How to Get More Subscribers for Your Newsletter

Using social media (the smart way)

Karen Cherry


Photo by Sara Kurfeß on Unsplash

To get more subscribers for your newsletter, you need new eyeballs on your work every day. Social media is an excellent source of new eyeballs.

As a newsletter creator, your job on social media is to get seen by new eyes, and convert them to readers, and then subscribers. However, if your social media presence is not up to scratch, this process won’t work reliably. Let’s fix that.

In this post, I’m going to share what solpreneur Eddy Quan says about building a personal brand on social media. Eddy is a Twitter/X guy, but his advice is relevant to building a personal brand on any type of social media, from Insta to Substack Notes and even on Medium.

Social media is the most popular way for newsletter writers to ‘meet’ new readers

The power of a personal brand

Personal branding is how people perceive you and your work when they interact with you on the internet.

Most newsletters — not all, but most — have an element of personal branding. Creators with strong personal brands have more fans and convert casual viewers into readers and subscribers more easily than creators with patchy personal branding.

There are a surprising number of paid Substack newsletters that offer no extra benefits to readers who pay, compared to free readers. Subscribers gladly get their wallets out for a subscription just because they want to support the creator.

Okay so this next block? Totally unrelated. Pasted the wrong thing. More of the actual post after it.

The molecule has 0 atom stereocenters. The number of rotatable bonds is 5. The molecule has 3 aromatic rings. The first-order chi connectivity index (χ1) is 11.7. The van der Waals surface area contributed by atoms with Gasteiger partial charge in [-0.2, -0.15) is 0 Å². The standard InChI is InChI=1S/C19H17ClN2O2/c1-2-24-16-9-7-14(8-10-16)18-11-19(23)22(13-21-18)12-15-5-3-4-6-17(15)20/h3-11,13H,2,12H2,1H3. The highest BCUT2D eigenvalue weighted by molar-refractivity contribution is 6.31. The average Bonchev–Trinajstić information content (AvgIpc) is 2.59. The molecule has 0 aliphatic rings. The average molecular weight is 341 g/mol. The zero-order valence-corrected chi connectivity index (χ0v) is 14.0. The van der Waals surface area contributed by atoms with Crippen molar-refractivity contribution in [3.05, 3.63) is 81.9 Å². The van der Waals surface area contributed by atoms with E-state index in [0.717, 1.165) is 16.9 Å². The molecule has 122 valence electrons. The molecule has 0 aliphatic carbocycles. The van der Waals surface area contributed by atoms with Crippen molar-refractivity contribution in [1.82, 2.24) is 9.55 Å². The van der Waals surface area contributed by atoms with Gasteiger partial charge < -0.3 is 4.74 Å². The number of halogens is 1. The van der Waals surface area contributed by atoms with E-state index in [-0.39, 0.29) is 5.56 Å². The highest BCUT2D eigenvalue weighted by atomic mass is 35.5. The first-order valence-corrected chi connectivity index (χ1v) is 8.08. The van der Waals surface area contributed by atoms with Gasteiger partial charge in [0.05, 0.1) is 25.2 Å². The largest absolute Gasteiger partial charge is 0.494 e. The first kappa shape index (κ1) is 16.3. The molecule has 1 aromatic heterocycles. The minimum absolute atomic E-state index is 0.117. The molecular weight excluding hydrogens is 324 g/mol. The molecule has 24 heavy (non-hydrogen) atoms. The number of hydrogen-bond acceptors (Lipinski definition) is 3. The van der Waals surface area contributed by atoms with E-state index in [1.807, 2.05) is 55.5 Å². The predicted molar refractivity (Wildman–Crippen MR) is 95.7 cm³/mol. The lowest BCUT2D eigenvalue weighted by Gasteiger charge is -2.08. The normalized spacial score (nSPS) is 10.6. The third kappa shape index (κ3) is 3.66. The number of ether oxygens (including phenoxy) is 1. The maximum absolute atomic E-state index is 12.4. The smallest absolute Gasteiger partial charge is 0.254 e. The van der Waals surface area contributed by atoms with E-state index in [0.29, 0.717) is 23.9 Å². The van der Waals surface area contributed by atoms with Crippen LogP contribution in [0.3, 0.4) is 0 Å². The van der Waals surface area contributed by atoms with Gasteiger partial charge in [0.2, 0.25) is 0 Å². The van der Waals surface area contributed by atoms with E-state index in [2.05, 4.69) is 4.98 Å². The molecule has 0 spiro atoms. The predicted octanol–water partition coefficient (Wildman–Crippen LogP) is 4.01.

Strong personal brands are what allow some Substack publications to provide no extra posts or benefits to paying subscribers and still have excellent free-to-paid subscriber ratios. Writers with weaker personal branding find it harder to convert readers to subscribers and free subscribers to paying subscribers.

Do you have a personal brand?

If your readers know your name (or your pen name), then your newsletter has an element of personal branding. Your ‘brand’ appears inside your newsletter; on About pages and in welcome emails for example, and outside it in the wider online world as well.



Karen Cherry

Substack writer. Secret tree hugger. Aussie business owner with >$13K revenue on Substack. Refusing to dumb it down.